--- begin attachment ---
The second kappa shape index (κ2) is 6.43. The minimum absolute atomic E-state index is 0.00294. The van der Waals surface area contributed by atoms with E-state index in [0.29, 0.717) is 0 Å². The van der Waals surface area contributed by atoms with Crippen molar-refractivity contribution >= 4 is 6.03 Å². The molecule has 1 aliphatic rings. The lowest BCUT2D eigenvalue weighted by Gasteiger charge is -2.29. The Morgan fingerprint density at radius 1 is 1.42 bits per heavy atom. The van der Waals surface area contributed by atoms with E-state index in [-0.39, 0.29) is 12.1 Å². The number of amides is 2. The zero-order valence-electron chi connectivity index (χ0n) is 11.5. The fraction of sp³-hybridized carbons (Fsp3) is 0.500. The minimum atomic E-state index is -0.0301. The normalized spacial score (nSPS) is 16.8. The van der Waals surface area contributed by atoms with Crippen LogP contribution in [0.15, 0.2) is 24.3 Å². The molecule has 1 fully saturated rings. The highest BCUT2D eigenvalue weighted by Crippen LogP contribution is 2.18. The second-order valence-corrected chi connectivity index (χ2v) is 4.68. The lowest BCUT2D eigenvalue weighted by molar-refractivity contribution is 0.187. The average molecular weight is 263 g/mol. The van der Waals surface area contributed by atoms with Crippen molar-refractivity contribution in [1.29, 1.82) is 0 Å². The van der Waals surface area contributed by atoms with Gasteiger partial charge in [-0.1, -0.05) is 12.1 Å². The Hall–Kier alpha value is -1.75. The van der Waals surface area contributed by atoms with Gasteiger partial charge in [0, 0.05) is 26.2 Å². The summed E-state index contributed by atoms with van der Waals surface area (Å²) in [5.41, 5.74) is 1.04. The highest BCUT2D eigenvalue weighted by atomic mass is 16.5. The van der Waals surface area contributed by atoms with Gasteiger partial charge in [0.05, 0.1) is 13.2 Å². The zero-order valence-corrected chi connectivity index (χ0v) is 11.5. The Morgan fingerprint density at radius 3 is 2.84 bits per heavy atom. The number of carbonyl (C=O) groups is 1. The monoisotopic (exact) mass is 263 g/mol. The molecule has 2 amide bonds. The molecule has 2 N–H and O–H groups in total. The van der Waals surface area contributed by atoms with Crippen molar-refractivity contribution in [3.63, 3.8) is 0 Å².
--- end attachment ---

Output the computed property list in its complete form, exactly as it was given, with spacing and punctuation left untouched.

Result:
The second kappa shape index (κ2) is 6.43. The minimum absolute atomic E-state index is 0.00294. The van der Waals surface area contributed by atoms with E-state index in [0.29, 0.717) is 0 Å². The van der Waals surface area contributed by atoms with Crippen molar-refractivity contribution >= 4 is 6.03 Å². The molecule has 1 aliphatic rings. The lowest BCUT2D eigenvalue weighted by Gasteiger charge is -2.29. The Morgan fingerprint density at radius 1 is 1.42 bits per heavy atom. The van der Waals surface area contributed by atoms with E-state index in [-0.39, 0.29) is 12.1 Å². The number of amides is 2. The zero-order valence-electron chi connectivity index (χ0n) is 11.5. The fraction of sp³-hybridized carbons (Fsp3) is 0.500. The minimum atomic E-state index is -0.0301. The normalized spacial score (nSPS) is 16.8. The van der Waals surface area contributed by atoms with Crippen LogP contribution in [0.15, 0.2) is 24.3 Å². The molecule has 1 fully saturated rings. The highest BCUT2D eigenvalue weighted by Crippen LogP contribution is 2.18. The second-order valence-corrected chi connectivity index (χ2v) is 4.68. The lowest BCUT2D eigenvalue weighted by molar-refractivity contribution is 0.187. The average molecular weight is 263 g/mol. The van der Waals surface area contributed by atoms with Crippen molar-refractivity contribution in [1.29, 1.82) is 0 Å². The van der Waals surface area contributed by atoms with Gasteiger partial charge in [-0.1, -0.05) is 12.1 Å². The Hall–Kier alpha value is -1.75. The van der Waals surface area contributed by atoms with Gasteiger partial charge in [0, 0.05) is 26.2 Å². The summed E-state index contributed by atoms with van der Waals surface area (Å²) in [5.41, 5.74) is 1.04. The highest BCUT2D eigenvalue weighted by atomic mass is 16.5. The van der Waals surface area contributed by atoms with Gasteiger partial charge in [0.05, 0.1) is 13.2 Å². The zero-order valence-corrected chi connectivity index (χ0v) is 11.5. The Morgan fingerprint density at radius 3 is 2.84 bits per heavy atom. The number of carbonyl (C=O) groups is 1. The monoisotopic (exact) mass is 263 g/mol. The molecule has 2 amide bonds. The molecule has 2 N–H and O–H groups in total. The van der Waals surface area contributed by atoms with Crippen molar-refractivity contribution in [3.63, 3.8) is 0 Å².